The Boy’s Perspective:
I’m all alone, zombie-apocalypse style, in the staff accommodation attached to a deserted bar in a solitude-inal ski town in the North Island of New Zealand. A few weeks prior a small dilapidated-looking black van had pulled up outside the residence and, after a short conversation with a ‘surfed out’ looking Yorkshireman, I’d been handed the keys to the whole property. Free accommodation in exchange for cleaning, a backpacker’s bread and noodles.
During this time I had lucked out on a little extra work running tables at the local cafe, and to that end been invited to join the kindly proprietor on a road trip to her parent’s house in Auckland.
“A few days, you’re very welcome to join!” she said.
“My dad will cook pork…” she said.
“…do you like pork?”
Now in my capacity as a human male, dear reader, I’ve always followed one simple rule. Never turn down free pork!
Flashback five months to Brisbane, Australia. I have a rare day off work and it’s Valentine’s Day. With no girlfriend to indulge my sometimes overly romantic (sycophantic) tendencies in, I endeavour to buy a modest bunch of flowers, write something trite on the card and indiscriminately pick a girl on the street as the recipient. I envisage my perfect scenario: I sweep past the victim and in one suave James Bond-style manoeuvre, hand the bouquet over and melt into the crowd.
As a precursor, on the way to the florists I devise a simple test. I will give a smile as sincere and inoffensive as could be to everybody I pass. Would the public be worthy of my anonymous gesture of human kindness? The reaction I received was a little disheartening. People avoided my eyes, looked left or right, and not a single smile returned from male or female. Was I Medusa incarnate? Was my sincere smile in fact interpreted as the ‘rapist’s gaze’?
I know these three events may seem a little discombobulated but they nicely sum up a feeling I’ve found hard to compound these last few months. Namely in regards to ‘trust’. In big cities it’s hard to step out of your bubble and trust enough to return even a smile. Various media sources have us all paranoid that everybody is eyeing up our kidneys for harvesting, or sizing up our children for Ukrainian porn syndicates. Paradoxically, I’ve met with people who are willing to hand over to a stranger the keys to their livelihoods.
Sometimes when you travel you have to trust and in turn be trusted to wholly benefit from certain scenarios. Only you can be the judge of when the risk-to-benefit ratio is overly disproportionate. This is duality is demonstrated nicely in the ‘Long Way Round’ by Ewan McGregor when he fears he is being conned by Eastern block mafioso types, only to discover he is in fact the recipient of a tremendous night of hospitality at the hands of a wealthy hotelier.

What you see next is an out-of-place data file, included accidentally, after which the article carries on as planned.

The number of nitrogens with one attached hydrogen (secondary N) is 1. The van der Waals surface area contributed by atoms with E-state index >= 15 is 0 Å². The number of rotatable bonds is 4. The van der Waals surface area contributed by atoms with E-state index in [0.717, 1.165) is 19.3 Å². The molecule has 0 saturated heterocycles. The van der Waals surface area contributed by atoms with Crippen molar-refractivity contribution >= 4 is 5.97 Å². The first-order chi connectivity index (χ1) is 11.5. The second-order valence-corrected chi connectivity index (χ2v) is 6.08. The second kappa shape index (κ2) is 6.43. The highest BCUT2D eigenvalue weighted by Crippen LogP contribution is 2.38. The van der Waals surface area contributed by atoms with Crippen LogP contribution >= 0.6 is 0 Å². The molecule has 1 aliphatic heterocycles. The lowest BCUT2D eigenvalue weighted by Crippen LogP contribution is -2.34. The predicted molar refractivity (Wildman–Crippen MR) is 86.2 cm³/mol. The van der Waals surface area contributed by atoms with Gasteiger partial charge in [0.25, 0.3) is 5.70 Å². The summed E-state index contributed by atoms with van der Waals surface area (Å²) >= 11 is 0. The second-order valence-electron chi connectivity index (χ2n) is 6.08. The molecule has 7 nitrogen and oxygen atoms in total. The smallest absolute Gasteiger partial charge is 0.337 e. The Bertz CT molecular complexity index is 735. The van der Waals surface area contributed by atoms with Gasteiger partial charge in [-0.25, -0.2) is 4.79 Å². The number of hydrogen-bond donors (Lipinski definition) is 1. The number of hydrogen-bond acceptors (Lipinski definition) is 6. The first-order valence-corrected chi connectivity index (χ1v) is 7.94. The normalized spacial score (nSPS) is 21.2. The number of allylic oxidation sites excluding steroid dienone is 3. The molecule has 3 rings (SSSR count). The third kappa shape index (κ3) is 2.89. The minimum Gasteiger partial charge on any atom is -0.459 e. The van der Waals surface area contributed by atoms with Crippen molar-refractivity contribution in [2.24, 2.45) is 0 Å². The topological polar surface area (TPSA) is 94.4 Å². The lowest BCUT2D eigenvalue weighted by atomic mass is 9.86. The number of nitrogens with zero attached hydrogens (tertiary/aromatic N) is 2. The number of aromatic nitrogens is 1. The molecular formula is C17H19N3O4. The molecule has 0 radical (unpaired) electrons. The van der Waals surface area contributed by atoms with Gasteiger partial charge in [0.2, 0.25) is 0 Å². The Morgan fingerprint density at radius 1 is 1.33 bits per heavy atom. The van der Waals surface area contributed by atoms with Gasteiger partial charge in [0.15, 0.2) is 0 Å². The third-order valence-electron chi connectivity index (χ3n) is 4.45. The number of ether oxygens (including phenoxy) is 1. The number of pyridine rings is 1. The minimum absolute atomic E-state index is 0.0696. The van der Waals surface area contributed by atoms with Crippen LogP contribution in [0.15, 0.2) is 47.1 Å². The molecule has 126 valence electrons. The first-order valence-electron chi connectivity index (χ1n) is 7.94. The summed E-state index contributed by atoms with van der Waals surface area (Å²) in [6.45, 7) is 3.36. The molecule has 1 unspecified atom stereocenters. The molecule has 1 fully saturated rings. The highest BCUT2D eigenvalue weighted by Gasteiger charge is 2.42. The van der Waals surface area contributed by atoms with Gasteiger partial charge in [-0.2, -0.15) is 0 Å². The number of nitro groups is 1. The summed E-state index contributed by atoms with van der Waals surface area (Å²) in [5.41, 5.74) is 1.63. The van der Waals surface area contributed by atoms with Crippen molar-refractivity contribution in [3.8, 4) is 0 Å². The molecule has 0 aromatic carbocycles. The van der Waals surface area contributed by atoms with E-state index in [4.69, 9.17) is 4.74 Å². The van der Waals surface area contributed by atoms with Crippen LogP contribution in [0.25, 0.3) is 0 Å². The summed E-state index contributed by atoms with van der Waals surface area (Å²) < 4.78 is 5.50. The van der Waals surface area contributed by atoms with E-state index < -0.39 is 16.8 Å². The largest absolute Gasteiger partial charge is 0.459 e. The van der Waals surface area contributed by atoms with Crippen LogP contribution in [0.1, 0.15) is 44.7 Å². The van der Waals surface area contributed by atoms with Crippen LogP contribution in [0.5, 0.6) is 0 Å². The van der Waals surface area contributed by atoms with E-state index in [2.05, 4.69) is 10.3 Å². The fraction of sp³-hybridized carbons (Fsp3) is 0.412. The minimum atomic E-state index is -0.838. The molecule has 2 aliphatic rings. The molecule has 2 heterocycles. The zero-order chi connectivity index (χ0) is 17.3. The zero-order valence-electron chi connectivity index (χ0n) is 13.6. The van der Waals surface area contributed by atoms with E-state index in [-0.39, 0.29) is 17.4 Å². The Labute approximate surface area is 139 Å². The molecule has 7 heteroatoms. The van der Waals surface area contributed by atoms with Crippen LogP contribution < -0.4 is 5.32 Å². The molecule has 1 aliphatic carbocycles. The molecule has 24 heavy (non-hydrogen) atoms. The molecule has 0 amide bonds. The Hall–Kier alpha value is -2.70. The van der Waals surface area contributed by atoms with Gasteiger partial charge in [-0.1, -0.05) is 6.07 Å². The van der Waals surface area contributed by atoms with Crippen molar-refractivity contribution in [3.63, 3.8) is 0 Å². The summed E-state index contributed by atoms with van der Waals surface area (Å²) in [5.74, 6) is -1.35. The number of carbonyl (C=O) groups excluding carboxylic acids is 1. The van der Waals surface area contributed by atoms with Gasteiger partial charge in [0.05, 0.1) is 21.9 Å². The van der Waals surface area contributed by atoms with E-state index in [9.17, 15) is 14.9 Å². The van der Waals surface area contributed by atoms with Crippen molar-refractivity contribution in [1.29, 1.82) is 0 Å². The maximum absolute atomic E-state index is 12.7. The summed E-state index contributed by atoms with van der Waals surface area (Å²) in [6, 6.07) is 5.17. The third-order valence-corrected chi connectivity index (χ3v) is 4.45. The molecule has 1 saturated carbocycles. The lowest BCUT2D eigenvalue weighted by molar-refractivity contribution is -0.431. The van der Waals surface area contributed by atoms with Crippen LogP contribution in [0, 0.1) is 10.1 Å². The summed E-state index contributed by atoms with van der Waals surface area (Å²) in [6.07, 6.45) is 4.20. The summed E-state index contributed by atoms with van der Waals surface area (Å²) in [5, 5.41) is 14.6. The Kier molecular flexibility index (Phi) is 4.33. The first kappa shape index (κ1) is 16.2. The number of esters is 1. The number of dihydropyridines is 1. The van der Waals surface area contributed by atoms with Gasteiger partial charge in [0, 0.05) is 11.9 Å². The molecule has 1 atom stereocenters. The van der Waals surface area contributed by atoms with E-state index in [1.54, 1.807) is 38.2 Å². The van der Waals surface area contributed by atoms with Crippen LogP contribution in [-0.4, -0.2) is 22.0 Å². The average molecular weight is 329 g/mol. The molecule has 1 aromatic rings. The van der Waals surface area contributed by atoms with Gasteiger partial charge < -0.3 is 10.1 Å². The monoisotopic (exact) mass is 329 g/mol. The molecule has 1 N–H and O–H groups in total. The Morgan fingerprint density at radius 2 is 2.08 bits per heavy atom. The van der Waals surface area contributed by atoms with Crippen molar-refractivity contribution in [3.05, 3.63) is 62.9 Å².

Backpacking can be teeter-tottering, see-saw of judgement and for members of the species with…a member, I for one can say I’m glad I’m not travelling as the opposite sex. There are situations, statistically speaking, taken out of the equation when you have an ‘outie’ as opposed to an ‘innie’.
And my level of trust?
Well, I could get in this car tomorrow with the woman I barely know, be accosted, driven to a deserted forest retreat and become the latest fixture in her sex dungeon. Or I could visit New Zealand’s famous black sand beaches and eat free pork. It’s a matter of trust, the stakes are high and the ratio of pork:death is highly weighted on the meaty side.
The Girl’s Perspective:
Whilst I agree with Kneale that a certain amount of trust is required when travelling alone, as a girl there’s a whole heap of added rape-danger to take into consideration. I mean, we are brought up as young ladies to be wary of strangers, especially male ones. Especially friendly males, as clearly they are after something or trying to get in our pants, right?
Having said this, I’ve put myself in intimate situations with almost total strangers any number of times in the year plus that I’ve been a solo traveller, and (touch wood) nothing untoward has ever happened to me. When I say ‘intimate’ I’m not talking about the obvious. I mean hitching a lift, sharing a bungalow to save money, getting the overnight train together, crashing on their sofa and so on.
The key to trusting strangers when you’re a long way from home is simple: instincts. Living by your gut feeling is pretty much my mantra in life these days. When I’m short on friends to call up for advice or just un-contactable in a foreign land, I’m increasingly reliant on my own judgement and it’s not failed me so far. In fact, going by my instincts when meeting new people has led me to make some wonderful friends (Kneale Brown is one of them).
So my advice to those ladies and gents out there travelling solo, or even with others, is this: if it feels dodgy, it is. Don’t do it. If it’s an obvious no-no (walking quiet streets at night time, getting in a car alone with a complete stranger) don’t be an idiot about it. Sometimes when we’re travelling and having an amazing time we feel invincible. We aren’t, and we should never forget it. No matter how many buckets of Thai whisky we’ve recently consumed. But the other side of the coin is that if you feel it’s worth the risk and you inherently know you can trust this person, you probably can. Just stay savvy about it.
I’m pretty smug that my instincts have kept me safe thus far on my trip (and hopefully will for the remainder). Yes, I’ve taken risks with relative strangers – but I’m streetwise and always alert to possible dangers. Knowing who to trust has led me to many great experiences whilst travelling, for which I’m forever grateful. Besides, my younger brother will testify that I can deliver a pretty well-aimed kick to the gonads if and when required.
This was a joint blog post written by travellinghelga and Kneale Brown.